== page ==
I'm beginning to think my boys will always choose crap when given a choice, but I haven't given up all hope yet.

Today they had two choices. The first was whether to watch Howl's Moving Castle at home or go see something in the theater. (They chose the latter, which is very understandable; given a choice, I'd rather see a movie on a big screen than at home on TV.) The second choice was between Monster House and Zoom, and they decided against Monster House for the second time. (And that's too bad, because it really does look like the best of this summer's crop of kids' movies.)

Zoom is a movie fatally undermined by its own casting (or so I surmise; it's possible that it would have had the same problems anyway), a movie that ends up feeling smaller than it should -- though I should say it's pleasant and entertaining, like tea that's sweet enough but too watery. As a movie about a "family" of super-powered folks, it inevitably suffers by comparison with The Incredibles. Unfortunately, it also suffers by comparison with last year's Sky High, another super-powered kids movie with a better-structured plot and a lot of good actors in small roles. Zoom shoves forward its name actors (primarily Tim Allen as the ex-teen superhero Captain Zoom, but also Courteney Cox as the doctor/love interest, a nearly unrecognizable Chevy Chase as the doctor/comic relief, and Rip Torn as the kind of hardass military guy that Torn can play in his sleep by now).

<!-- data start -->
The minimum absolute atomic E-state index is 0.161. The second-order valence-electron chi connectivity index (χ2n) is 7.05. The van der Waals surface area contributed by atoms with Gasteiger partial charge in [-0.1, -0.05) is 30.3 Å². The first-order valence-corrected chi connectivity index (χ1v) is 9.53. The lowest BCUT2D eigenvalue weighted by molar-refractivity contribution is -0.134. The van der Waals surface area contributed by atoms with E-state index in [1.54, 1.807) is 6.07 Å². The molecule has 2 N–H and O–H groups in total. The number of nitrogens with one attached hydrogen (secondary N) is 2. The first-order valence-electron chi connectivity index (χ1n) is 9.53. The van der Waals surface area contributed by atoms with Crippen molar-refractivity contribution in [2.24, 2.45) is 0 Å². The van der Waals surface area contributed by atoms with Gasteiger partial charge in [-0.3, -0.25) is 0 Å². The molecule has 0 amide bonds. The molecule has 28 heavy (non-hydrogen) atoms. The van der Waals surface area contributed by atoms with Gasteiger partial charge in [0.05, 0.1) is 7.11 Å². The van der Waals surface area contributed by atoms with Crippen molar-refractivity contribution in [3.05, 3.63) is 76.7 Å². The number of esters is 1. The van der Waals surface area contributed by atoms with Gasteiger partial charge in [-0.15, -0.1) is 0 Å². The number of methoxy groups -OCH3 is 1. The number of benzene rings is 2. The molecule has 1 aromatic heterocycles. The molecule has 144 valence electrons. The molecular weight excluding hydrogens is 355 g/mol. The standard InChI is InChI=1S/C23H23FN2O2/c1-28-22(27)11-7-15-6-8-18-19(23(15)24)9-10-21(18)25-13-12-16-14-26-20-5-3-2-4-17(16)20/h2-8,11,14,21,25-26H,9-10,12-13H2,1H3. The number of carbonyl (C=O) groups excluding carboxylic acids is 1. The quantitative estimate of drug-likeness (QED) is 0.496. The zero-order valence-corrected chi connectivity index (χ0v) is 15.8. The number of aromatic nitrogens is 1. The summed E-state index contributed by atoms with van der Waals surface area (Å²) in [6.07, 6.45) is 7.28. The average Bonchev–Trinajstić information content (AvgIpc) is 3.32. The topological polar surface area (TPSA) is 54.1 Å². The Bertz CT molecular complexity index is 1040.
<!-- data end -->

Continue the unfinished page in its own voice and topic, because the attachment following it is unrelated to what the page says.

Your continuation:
The movie should be about the four kids learning to use their powers and trust each other, but, instead, it's a Tim Allen movie -- he's a washed up superhero who's needed when the only other survivor of his teenage super-team, his brother -- who of course turned evil and killed the rest of the team before being thought killed -- starts heading back to Earth from some other dimension. So Allen's character, Jack, has to train the next generation of heroes to stand up to the new threat. Unfortunately, the movie is about Jack rather than about the kids, and he's the one who ends up saving the day (with each other super-powered person providing a precisely measured dose of help). I wonder if there was a draft of this movie done right before Allen got attached -- one actually about the kids.

Don't get me wrong: Allen's acting is fine, and he carries this movie, such as it is. (He has to; it was built to be carried by Tim Allen.) But having him, a "movie star," in the movie kept it from being the story it should have been and made it a Tim Allen vehicle.

Since it's a Tim Allen movie, he needs a love interest, so Cox's screen time is increased over the real plot function of her character. And Chase does a mild, aged version of the schtick that we used to love thirty years ago. (To his credit, it's only embarrassing once, when an "outdoor simulator" sends his character into ethnic-stereotype dialogue for no obvious reason.)

Let's see; what else is wrong here? Allen's super-suit, revealed at the end, is uninspiring, and the kids' graduation jumpsuits (in bland white) are actually less appealing than their yellow training uniforms. The big end fight is too small, and has too many scenes of soldiers falling down because a special effect is in their neighborhood.